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Thursday, Apr 24, 2014
South Shore News

Are tarpon on your bucket list?


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So many anglers think of tarpon as an exotic species in exotic lands. But they're not.

These babies are right here in our own backyards and all you need is a little flats boat, pontoon or even a kayak.

Got your interest? I hope so.

Tarpon abound in our waters and are common from the flats off Apollo Beach south to Simmons Park, around Bahia Beach Reef and farther south to Port Manatee. My experience is most local anglers downplay their skills and only dream of a chance to fight one. Stop dreaming and start acting. You can do it.

First thing is resolve to get out early or fish late. Tarpon are most active at those times. For bait, figure out how to get large shrimp, scaled sardines, threadfins or some pass crabs. Some anglers use artificial baits and even flies successfully. Unless you have lots of experience, use live bait. It works and usually works best.

Add a float to your anchor line and set up where you think tarpon might be. Start chumming and just freeline your baits in that chum line. I like larger circle hooks and drags that can be adjusted on the heavy side.

Be patient as fishing for these fish can include lots of boredom punctuated by moments of sheer pandemonium. If you get a hit, hang on and don't be afraid to put some pressure on that hook.

Toss your anchor line overboard with the float attached.

I don't want to hear "oops" when you do it. The float keeps the anchor line on top for you to retrieve later. It's real tough to just sit in an anchored boat because tarpon don't take kindly to being hooked. All that skyrocketing into the air and running will quickly tear out all your line. Move the boat and follow the fish.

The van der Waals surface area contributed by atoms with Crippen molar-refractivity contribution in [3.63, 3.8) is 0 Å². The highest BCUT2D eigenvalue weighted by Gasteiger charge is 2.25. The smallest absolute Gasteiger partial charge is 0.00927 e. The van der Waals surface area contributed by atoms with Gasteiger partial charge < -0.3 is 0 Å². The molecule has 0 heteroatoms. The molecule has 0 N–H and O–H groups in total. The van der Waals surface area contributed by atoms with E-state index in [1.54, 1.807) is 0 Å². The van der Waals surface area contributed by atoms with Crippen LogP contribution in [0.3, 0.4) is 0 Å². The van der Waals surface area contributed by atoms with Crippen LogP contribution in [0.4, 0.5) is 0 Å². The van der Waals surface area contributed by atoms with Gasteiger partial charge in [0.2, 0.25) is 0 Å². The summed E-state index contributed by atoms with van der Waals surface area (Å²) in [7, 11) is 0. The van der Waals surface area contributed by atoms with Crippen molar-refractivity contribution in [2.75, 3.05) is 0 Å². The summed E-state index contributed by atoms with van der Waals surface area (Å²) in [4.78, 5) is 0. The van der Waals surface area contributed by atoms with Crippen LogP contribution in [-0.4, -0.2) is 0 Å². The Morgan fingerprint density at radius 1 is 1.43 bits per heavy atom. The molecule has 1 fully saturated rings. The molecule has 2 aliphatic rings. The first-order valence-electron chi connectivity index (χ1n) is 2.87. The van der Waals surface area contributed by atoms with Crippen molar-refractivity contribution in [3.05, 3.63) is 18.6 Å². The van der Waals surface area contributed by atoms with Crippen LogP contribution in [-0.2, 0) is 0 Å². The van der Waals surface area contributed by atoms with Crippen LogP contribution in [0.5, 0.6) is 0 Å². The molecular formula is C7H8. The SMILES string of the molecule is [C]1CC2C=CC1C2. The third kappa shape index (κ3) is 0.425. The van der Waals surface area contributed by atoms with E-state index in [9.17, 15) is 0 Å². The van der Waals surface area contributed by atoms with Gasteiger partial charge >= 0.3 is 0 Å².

Don't just hang on with the rod straight up. Keep moving the rod side to side as the fish moves. That turns its' head and tires the fish out. Try not to let him gulp air on the surface. The secret is to keep that fish moving until it tires.

Taking pictures can be tough. You are not allowed to remove tarpon from the water unless you have a tag. Put on a glove and hold them by the lower jaw. Take the picture and then revive it for a safe release.

For more helpful information, check out an article called "How to Catch Tarpon the Easy Way" at www.theonlinefisherman.com.

This is your time to get a tarpon. So go and.

Catch 'em up.

Larry Malinoski, aka the FishHawk, is one of three Ruskin-based fishing guides and charter captains who share this column. He can be reached at (813) 469-7251 or fishhwk@tampabay.rr.com.

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